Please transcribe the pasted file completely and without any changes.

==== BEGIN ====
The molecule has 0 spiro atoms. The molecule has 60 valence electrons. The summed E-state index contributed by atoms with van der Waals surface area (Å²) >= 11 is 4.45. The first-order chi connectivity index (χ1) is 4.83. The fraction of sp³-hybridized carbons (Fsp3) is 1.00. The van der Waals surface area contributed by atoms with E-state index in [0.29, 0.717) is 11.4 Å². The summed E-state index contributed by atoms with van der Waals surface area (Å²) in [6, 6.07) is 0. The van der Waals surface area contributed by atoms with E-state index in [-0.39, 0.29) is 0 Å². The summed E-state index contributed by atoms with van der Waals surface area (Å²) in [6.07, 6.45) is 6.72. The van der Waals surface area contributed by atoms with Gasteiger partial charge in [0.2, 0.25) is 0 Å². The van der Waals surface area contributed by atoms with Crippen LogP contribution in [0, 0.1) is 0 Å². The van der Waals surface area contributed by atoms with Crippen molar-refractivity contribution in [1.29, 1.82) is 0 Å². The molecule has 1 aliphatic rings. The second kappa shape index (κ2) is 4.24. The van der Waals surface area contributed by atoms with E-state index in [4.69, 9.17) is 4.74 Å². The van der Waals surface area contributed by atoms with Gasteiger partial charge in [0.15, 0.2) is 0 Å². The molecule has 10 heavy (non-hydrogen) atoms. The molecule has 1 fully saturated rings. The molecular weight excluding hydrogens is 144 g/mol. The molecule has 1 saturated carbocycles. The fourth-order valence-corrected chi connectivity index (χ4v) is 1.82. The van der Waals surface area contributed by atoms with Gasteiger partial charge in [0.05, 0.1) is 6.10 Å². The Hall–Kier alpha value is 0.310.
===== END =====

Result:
The molecule has 0 spiro atoms. The molecule has 60 valence electrons. The summed E-state index contributed by atoms with van der Waals surface area (Å²) >= 11 is 4.45. The first-order chi connectivity index (χ1) is 4.83. The fraction of sp³-hybridized carbons (Fsp3) is 1.00. The van der Waals surface area contributed by atoms with E-state index in [0.29, 0.717) is 11.4 Å². The summed E-state index contributed by atoms with van der Waals surface area (Å²) in [6, 6.07) is 0. The van der Waals surface area contributed by atoms with E-state index in [-0.39, 0.29) is 0 Å². The summed E-state index contributed by atoms with van der Waals surface area (Å²) in [6.07, 6.45) is 6.72. The van der Waals surface area contributed by atoms with Gasteiger partial charge in [0.2, 0.25) is 0 Å². The van der Waals surface area contributed by atoms with Crippen LogP contribution in [0, 0.1) is 0 Å². The van der Waals surface area contributed by atoms with Crippen molar-refractivity contribution in [1.29, 1.82) is 0 Å². The molecule has 1 aliphatic rings. The second kappa shape index (κ2) is 4.24. The van der Waals surface area contributed by atoms with E-state index in [4.69, 9.17) is 4.74 Å². The van der Waals surface area contributed by atoms with Gasteiger partial charge in [0.15, 0.2) is 0 Å². The molecule has 10 heavy (non-hydrogen) atoms. The molecule has 1 fully saturated rings. The molecular weight excluding hydrogens is 144 g/mol. The molecule has 1 saturated carbocycles. The fourth-order valence-corrected chi connectivity index (χ4v) is 1.82. The van der Waals surface area contributed by atoms with Gasteiger partial charge in [0.05, 0.1) is 6.10 Å². The Hall–Kier alpha value is 0.310.